ryankent — 2011-06-10T18:05:46-04:00 — #1
I have an iframe which appears perfectly in FF3.6, FF4, Chrome and IE8. In IE9 the right side is cut off.
I would prefer not to over-extend the width if I can find the root issue instead.
Rent Makati Condos - Manila, Philippines business and vacation condo rentals
Assuming this issue is resolved, the right area will be used for a sidebar.
Any input would be appreciated.
ralphm — 2011-06-10T23:52:20-04:00 — #2
Just adjust the iframe width a bit until IE is happy, E.g.
<iframe width="<font color='"Blue"'>610</font>"></iframe>
<iframe width="<font color='"red"'>630</font>"></iframe>
earlyout — 2011-06-11T06:01:25-04:00 — #3
Enlarging the iframe will "solve" the problem, but there's something more fundamental going on here. If you push the page into IE8 emulation mode, the iframe content appears the way it does in FF (in IE9, it has a noticeably different appearance), and the size is no longer an issue. How IE9 handles iframes is confusing, to say the least.
ryankent — 2011-06-11T15:09:06-04:00 — #4
Ralph, thank you for the answer. Your solution works.
I would love to improve my understanding on why this adjustment is necessary for IE9, but I will have to let it go for now.
ralphm — 2011-06-11T20:44:44-04:00 — #5
Given that iframe is a deprecated element, maybe MS didn't put too much thought into how it renders. Very odd that it would behave differently from other versions of IE, though. It's all part of the wondrous mystery that is IE.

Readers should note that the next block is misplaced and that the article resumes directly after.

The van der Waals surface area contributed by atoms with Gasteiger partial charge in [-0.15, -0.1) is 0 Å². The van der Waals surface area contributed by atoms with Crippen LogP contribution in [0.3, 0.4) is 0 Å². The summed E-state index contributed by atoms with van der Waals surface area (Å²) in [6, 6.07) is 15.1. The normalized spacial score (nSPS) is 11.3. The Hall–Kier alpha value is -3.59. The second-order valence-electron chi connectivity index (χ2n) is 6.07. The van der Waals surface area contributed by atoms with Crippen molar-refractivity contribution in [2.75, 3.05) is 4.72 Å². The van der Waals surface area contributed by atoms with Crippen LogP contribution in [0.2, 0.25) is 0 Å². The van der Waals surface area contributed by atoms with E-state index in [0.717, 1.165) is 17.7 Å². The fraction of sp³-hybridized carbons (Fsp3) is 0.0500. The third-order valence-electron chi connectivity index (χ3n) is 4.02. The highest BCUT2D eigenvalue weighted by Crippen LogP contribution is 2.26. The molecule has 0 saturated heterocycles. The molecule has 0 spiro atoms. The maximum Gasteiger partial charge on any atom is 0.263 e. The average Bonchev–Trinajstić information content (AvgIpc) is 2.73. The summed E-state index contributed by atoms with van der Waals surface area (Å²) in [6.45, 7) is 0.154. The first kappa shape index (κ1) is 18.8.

twenty205 — 2011-06-11T21:14:14-04:00 — #6
I use iframes a reasonable amount so this is a worry, are you sure it's been deprecated?
felgall — 2011-06-11T22:04:15-04:00 — #7
iframes weren't deprecated because they are a proprietary tag that never was adopted into the standard in the first place. HTML4 only accepts iframe in its transitional doctype because there were so many web pages using it that need to transition it to the object tag that they didn't want to be reporting it as an error.
To be deprecated implies that the tag was valid in the HTML 3.2 standard and iframe was never been part of that standard. Those developing the HTML 4 standard decided to specify the object tag as the way to perform that function instead. The only reason why object hasn't completely replaced the need for iframe is that there are still one or two antiquated browsers that don't handle the object tag properly when used for displaying HTML (although it almost works properly in IE6 and 7)
twenty205 — 2011-06-11T22:15:54-04:00 — #8
OK this makes more sense. I've had a look at the specs and I see that it's not allowed in STRICT.
I've never used the object tag in place of an iframe, I'll try it out.
So what do you make of it being included in the HTML5 draft, couldn't that be interpreted as an intent to adopt the iframe for good, rather than remove it?
xhtmlcoder — 2011-06-12T12:22:12-04:00 — #9
A lot of strange things have happened with HTML5 and its idea of (re)introduction of elements. Mainly purely based on many sites using them whether or not those sites were using good or bad practice in the first place? Then again they have also changed the context of several others too.